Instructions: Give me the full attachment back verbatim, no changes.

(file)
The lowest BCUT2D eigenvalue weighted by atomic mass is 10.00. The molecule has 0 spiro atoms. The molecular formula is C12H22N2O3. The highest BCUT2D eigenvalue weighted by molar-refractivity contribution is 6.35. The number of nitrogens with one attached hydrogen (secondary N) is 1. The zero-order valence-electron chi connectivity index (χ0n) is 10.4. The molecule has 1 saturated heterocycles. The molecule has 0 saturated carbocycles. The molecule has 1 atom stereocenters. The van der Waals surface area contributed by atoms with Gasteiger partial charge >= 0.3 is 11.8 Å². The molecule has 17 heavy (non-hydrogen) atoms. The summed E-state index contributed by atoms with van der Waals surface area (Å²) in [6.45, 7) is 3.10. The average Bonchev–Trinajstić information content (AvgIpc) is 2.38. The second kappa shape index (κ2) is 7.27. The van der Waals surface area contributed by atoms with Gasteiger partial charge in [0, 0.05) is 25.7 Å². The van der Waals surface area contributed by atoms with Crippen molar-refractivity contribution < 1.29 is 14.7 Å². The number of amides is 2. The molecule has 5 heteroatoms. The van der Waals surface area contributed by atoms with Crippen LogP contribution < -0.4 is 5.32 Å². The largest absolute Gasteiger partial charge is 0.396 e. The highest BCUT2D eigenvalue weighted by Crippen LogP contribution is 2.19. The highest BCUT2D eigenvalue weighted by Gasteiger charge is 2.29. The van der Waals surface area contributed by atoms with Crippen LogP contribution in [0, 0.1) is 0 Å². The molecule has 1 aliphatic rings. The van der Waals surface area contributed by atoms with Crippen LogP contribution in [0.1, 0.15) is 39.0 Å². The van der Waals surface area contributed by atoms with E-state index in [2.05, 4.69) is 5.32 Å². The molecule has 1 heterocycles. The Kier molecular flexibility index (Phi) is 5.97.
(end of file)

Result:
The lowest BCUT2D eigenvalue weighted by atomic mass is 10.00. The molecule has 0 spiro atoms. The molecular formula is C12H22N2O3. The highest BCUT2D eigenvalue weighted by molar-refractivity contribution is 6.35. The number of nitrogens with one attached hydrogen (secondary N) is 1. The zero-order valence-electron chi connectivity index (χ0n) is 10.4. The molecule has 1 saturated heterocycles. The molecule has 0 saturated carbocycles. The molecule has 1 atom stereocenters. The van der Waals surface area contributed by atoms with Gasteiger partial charge >= 0.3 is 11.8 Å². The molecule has 17 heavy (non-hydrogen) atoms. The summed E-state index contributed by atoms with van der Waals surface area (Å²) in [6.45, 7) is 3.10. The average Bonchev–Trinajstić information content (AvgIpc) is 2.38. The second kappa shape index (κ2) is 7.27. The van der Waals surface area contributed by atoms with Gasteiger partial charge in [0, 0.05) is 25.7 Å². The van der Waals surface area contributed by atoms with Crippen molar-refractivity contribution < 1.29 is 14.7 Å². The number of amides is 2. The molecule has 5 heteroatoms. The van der Waals surface area contributed by atoms with Crippen LogP contribution < -0.4 is 5.32 Å². The largest absolute Gasteiger partial charge is 0.396 e. The highest BCUT2D eigenvalue weighted by Crippen LogP contribution is 2.19. The highest BCUT2D eigenvalue weighted by Gasteiger charge is 2.29. The van der Waals surface area contributed by atoms with Crippen LogP contribution in [0, 0.1) is 0 Å². The molecule has 1 aliphatic rings. The van der Waals surface area contributed by atoms with Crippen LogP contribution in [0.1, 0.15) is 39.0 Å². The van der Waals surface area contributed by atoms with E-state index in [2.05, 4.69) is 5.32 Å². The molecule has 1 heterocycles. The Kier molecular flexibility index (Phi) is 5.97.